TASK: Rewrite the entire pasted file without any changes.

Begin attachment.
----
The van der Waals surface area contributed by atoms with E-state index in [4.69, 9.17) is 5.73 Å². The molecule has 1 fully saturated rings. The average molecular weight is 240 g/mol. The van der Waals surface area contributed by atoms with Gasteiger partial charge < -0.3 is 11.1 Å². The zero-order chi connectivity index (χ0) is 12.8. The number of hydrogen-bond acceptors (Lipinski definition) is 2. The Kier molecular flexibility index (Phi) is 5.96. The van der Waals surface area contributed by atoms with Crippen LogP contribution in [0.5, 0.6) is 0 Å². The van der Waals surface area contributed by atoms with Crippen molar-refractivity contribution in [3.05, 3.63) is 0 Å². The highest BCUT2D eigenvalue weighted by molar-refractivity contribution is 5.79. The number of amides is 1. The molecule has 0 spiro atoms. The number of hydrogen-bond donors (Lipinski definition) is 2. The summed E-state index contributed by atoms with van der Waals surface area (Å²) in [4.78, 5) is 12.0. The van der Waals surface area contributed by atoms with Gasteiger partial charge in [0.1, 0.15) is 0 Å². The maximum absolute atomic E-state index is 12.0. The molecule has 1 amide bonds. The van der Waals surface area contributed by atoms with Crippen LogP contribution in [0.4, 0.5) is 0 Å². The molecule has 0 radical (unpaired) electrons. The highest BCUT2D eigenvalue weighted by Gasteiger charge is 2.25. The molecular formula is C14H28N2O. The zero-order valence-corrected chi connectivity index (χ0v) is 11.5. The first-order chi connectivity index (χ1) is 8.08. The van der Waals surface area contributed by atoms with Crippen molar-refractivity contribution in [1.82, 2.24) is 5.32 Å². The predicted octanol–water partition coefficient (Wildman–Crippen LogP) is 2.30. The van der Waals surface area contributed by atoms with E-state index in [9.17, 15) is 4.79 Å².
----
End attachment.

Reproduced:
The van der Waals surface area contributed by atoms with E-state index in [4.69, 9.17) is 5.73 Å². The molecule has 1 fully saturated rings. The average molecular weight is 240 g/mol. The van der Waals surface area contributed by atoms with Gasteiger partial charge < -0.3 is 11.1 Å². The zero-order chi connectivity index (χ0) is 12.8. The number of hydrogen-bond acceptors (Lipinski definition) is 2. The Kier molecular flexibility index (Phi) is 5.96. The van der Waals surface area contributed by atoms with Crippen LogP contribution in [0.5, 0.6) is 0 Å². The van der Waals surface area contributed by atoms with Crippen molar-refractivity contribution in [3.05, 3.63) is 0 Å². The highest BCUT2D eigenvalue weighted by molar-refractivity contribution is 5.79. The number of amides is 1. The molecule has 0 spiro atoms. The number of hydrogen-bond donors (Lipinski definition) is 2. The summed E-state index contributed by atoms with van der Waals surface area (Å²) in [4.78, 5) is 12.0. The van der Waals surface area contributed by atoms with Gasteiger partial charge in [0.1, 0.15) is 0 Å². The maximum absolute atomic E-state index is 12.0. The molecule has 1 amide bonds. The van der Waals surface area contributed by atoms with Crippen LogP contribution in [0.4, 0.5) is 0 Å². The molecule has 0 radical (unpaired) electrons. The highest BCUT2D eigenvalue weighted by Gasteiger charge is 2.25. The molecular formula is C14H28N2O. The zero-order valence-corrected chi connectivity index (χ0v) is 11.5. The first-order chi connectivity index (χ1) is 8.08. The van der Waals surface area contributed by atoms with Crippen molar-refractivity contribution in [1.82, 2.24) is 5.32 Å². The predicted octanol–water partition coefficient (Wildman–Crippen LogP) is 2.30. The van der Waals surface area contributed by atoms with E-state index in [9.17, 15) is 4.79 Å².